April 29, 2011 / 11:11 AM / 6 years ago

Superman threatens to renounce U.S. citizenship

3 Min Read

<p>Superman is seen in this panel from the Action Comics issue #900 is shown in this publicity photo released to Reuters April 28, 2011. The Man of Steel, in the latest issue of Action Comics which hit newsstands on April 27, 2011, said he intends to renounce his U.S. citizenship in a speech before the United Nations.DC Comics/Handout</p>

LOS ANGELES (Reuters) - Superman, citizen of the world?

The Man of Steel, in the latest issue of Action Comics which hit newsstands on Wednesday, said he intends to renounce his U.S. citizenship in a speech before the United Nations.

"I'm tired of having my actions construed as instruments of U.S. policy," Superman said in a short story in the issue, Action Comics No. 900 from the Time Warner Inc unit DC Comics.

In the comic, Superman never actually renounces his citizenship, he only talks about his plans to do that.

But conservative commentators reacted with disgust to the new storyline, given that the fictional superhero has long proclaimed he stood for "Truth, Justice and the American way."

In a blog post at The Weekly Standard, senior writer Jonathan Last questioned Superman's beliefs, now that he seems to have rejected the United States.

"Does he believe in British interventionism or Swiss neutrality?" Last wrote. "You see where I'm going with this: If Superman doesn't believe in America, then he doesn't believe in anything."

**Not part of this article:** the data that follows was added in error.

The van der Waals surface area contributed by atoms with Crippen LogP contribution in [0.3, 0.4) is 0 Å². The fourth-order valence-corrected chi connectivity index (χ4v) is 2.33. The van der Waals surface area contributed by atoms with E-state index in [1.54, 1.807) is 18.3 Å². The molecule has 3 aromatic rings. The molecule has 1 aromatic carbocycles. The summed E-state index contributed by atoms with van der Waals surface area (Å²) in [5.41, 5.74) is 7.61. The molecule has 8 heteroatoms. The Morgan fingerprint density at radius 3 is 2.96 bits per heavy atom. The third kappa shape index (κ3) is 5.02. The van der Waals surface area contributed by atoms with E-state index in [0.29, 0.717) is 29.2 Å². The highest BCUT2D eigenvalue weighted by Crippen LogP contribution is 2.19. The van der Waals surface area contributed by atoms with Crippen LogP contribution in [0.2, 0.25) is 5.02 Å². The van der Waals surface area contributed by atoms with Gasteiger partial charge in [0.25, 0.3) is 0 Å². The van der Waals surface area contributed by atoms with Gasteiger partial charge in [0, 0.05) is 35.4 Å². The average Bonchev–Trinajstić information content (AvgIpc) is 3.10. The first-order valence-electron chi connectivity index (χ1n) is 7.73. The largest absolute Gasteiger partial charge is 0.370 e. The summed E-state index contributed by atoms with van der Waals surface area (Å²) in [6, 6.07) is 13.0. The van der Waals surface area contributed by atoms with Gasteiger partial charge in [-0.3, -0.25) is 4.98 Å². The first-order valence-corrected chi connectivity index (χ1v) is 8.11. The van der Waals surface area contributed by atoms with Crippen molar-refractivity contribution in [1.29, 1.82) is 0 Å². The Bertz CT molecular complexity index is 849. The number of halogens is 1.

The new plot twist for Superman comes as the superhero visitor from a distant planet, who was raised by a Kansas farmer and his wife, looks to take on a more global mission for his battle against evil.

"The world's too small. Too connected," Superman said in the comic book.

Superman, who was first introduced in the 1938, has a long association with the United States. But Joe Shuster, the artist who helped create the character with writer Jerry Siegel, was born in Canada.

And critics have described Superman's life story as a metaphor for the immigrant experience, because he is an alien.

DC Comics co-publishers Jim Lee and Dan DiDio seemed to downplay their landmark superhero character's latest declaration, in a joint statement.

"In a short story in Action Comics 900, Superman announces his intention to put a global focus on his never ending battle, but he remains, as always, committed to his adopted home and his roots as a Kansas farm boy from Smallville," they said.

Editing by Dean Goodman

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